MAGUINDANAO WEAVERS REVIVE ‘INAUL’ ART
Normina Collie was only 12years old when she started weaving Inaul. That was 40 years ago and now at 52, she still weaves the traditional cloth that was touted to be the perfect example of Maguindanao’s “artistic expression”, but were only meant to be worn by the royals of old days.
“There is passion in doing it, every day I weave, it’s in my system,” Collie, Maguindanao’s lone master weaver, told the Inquirer (sister publication of Libre) in the vernacular.
At a building inside the Maguindanao provincial capitol complex here, “Babo Normina” as she is fondly called, led a dozen other weavers as they rush to meet the demand for more than 300 “Inaul” cloth for this year’s 2nd Inaul Festival in Maguindanao. The festival starts today (February 8) until Feb. 14. Skill from grandma Babo Normina said she learned the skill from her grandmother, who also acquired the skill from other Maguindanaon elders during her day.
“My grandmother was a wellknown weaver then when I was 12,” she recounted. “I learned weaving by stealing her works while my she was asleep or out somewhere,” she said.
She said, she would meticulously watch her grandma turned strands of thread into Inaul.
“Whenever my grandmother went out, I would take her seat and started weaving then keeping my produce out of her sight,” she recounted with a chuckle.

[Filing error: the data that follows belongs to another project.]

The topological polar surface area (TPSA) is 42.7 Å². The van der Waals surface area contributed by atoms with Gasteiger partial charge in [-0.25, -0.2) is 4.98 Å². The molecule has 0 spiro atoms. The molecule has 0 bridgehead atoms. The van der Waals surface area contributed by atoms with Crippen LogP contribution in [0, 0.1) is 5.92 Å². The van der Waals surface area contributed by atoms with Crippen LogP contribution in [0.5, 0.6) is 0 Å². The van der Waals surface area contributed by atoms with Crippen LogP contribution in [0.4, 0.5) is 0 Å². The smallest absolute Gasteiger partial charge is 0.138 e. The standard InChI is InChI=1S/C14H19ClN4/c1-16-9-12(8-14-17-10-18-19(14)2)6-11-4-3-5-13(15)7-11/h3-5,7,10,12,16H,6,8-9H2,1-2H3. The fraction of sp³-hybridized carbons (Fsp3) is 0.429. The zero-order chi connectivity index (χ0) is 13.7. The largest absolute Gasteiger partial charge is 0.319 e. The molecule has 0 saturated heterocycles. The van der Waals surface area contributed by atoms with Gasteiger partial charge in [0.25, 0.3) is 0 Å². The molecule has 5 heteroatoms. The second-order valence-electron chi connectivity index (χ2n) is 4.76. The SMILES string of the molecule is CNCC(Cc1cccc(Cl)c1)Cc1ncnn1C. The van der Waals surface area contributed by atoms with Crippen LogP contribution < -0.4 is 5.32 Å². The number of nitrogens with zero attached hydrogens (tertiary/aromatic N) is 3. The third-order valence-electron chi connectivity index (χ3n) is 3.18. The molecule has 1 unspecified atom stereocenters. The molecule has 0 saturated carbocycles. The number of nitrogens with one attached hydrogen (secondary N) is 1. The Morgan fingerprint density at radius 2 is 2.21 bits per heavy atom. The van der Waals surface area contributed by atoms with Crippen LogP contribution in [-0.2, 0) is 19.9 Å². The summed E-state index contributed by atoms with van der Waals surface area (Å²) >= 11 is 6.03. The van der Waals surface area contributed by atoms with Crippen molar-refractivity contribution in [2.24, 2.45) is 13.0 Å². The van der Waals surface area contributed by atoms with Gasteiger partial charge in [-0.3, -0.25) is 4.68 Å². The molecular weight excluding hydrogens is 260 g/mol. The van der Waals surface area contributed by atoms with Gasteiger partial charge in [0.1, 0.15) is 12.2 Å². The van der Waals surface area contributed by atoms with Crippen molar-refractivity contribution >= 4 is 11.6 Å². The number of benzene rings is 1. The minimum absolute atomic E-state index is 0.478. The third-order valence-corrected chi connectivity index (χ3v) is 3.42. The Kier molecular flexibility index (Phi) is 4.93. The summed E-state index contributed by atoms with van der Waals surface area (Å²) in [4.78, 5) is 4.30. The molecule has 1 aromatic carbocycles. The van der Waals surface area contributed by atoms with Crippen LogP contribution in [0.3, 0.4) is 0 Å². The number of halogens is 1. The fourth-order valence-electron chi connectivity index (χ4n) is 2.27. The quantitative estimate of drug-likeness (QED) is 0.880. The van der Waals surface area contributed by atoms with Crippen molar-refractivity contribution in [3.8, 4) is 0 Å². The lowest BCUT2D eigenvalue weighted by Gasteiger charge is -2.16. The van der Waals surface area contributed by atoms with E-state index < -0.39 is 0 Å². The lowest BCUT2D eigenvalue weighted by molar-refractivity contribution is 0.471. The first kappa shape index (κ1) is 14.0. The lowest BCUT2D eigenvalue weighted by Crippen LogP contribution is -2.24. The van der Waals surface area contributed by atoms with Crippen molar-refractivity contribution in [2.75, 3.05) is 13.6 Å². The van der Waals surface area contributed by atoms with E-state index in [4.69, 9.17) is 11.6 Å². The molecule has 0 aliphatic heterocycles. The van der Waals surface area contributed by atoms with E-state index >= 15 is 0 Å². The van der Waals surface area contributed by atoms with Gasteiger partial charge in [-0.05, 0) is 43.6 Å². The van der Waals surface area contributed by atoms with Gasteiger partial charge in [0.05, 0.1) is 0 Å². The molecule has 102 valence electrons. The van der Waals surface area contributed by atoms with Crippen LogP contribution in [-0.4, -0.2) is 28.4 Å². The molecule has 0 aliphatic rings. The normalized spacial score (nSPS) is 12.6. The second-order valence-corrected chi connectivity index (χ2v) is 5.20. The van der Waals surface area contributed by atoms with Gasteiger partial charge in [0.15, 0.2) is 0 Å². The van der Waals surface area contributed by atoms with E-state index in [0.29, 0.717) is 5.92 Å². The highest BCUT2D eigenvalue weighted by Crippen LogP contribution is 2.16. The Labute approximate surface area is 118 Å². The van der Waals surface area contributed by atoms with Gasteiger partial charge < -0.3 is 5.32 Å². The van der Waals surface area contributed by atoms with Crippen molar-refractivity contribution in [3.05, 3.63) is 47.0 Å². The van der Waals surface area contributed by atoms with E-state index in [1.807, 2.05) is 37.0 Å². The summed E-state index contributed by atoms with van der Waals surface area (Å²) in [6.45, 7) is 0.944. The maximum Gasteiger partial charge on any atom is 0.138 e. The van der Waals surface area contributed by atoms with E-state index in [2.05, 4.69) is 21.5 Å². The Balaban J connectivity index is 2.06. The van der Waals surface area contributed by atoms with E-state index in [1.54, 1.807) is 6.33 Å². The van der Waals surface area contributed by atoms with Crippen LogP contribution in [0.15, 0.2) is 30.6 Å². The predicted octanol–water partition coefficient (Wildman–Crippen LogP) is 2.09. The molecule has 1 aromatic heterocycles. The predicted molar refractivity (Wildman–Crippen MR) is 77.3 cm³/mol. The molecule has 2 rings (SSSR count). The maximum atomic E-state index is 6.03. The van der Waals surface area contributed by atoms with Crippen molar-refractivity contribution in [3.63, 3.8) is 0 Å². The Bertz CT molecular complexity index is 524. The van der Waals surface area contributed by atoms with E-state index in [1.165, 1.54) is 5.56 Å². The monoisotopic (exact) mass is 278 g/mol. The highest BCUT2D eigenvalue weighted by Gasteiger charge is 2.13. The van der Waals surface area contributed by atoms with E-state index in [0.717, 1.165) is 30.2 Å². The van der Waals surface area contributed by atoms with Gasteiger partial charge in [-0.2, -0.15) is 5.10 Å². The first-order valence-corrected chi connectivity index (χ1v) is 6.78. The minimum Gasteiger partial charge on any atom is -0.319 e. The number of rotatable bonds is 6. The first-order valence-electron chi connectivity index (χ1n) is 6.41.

Until her grandma discovered her passion, and later taught her the proper way of weaving the fabric. “She transferred all her knowledge to me, that was how I learned the job,” she said. The process An Inaul takes about three days to complete, according to Bai Srika Pendatun, the president of Maguindanao's rural improvement club.
Pendatun said an inaul sells between P2,500-P5,000, depending on the design and the kind of thread used.
As in the old days, the thread comes from local sources and imported ones, such as silk.
Pendatun said there was a time when the inaul industry had nearly disappeared as younger generation of Maguindanaon women got caught by modernization.
Maguindanao Gov. Esmael Mangudadatu said most of the younger generation are no longer wearing inaul malong. Revival It was in 2017 when Mangudadatu revived the interest in the inaul. “If not for the governor, the Maguindanao weaving tradition would have died and replaced by ordinary cloth commercially displayed in malls and made by unrecognized weavers,” Pendatun said.
She said on Mangudadatu’s instance, Maguindanao weavers banded and established a “technology know-how” project to teach young Maguindanao women the skills.
The funding for the revival of the Inaul weaving industry had been incorporated in the P15million budget for the Gender and Development (GAD) office. Under the training, each potential weaver was taught for one month.
Engineer Nulfarid Ampatuan, the 2nd Inaul Festival director, said since last year, Babo Normina and the other weavers had already trained 300 inaul weavers.
Normina Collie, Maguindanao’s only master weaver, painstakingly interweave threads, using cotton or silk-rayon fabrics, to come up with a attractive Inaul cloth. EOF
Bags made of dried water hyacinth and Inaul cloth ar eon display at the 2nd Inaul Festival in Buluan, Maguindnanao.
Engr. Nulfarid Ampatuan, 2nd Inaul Festival director, shows Inaul cloth weaved in 1920.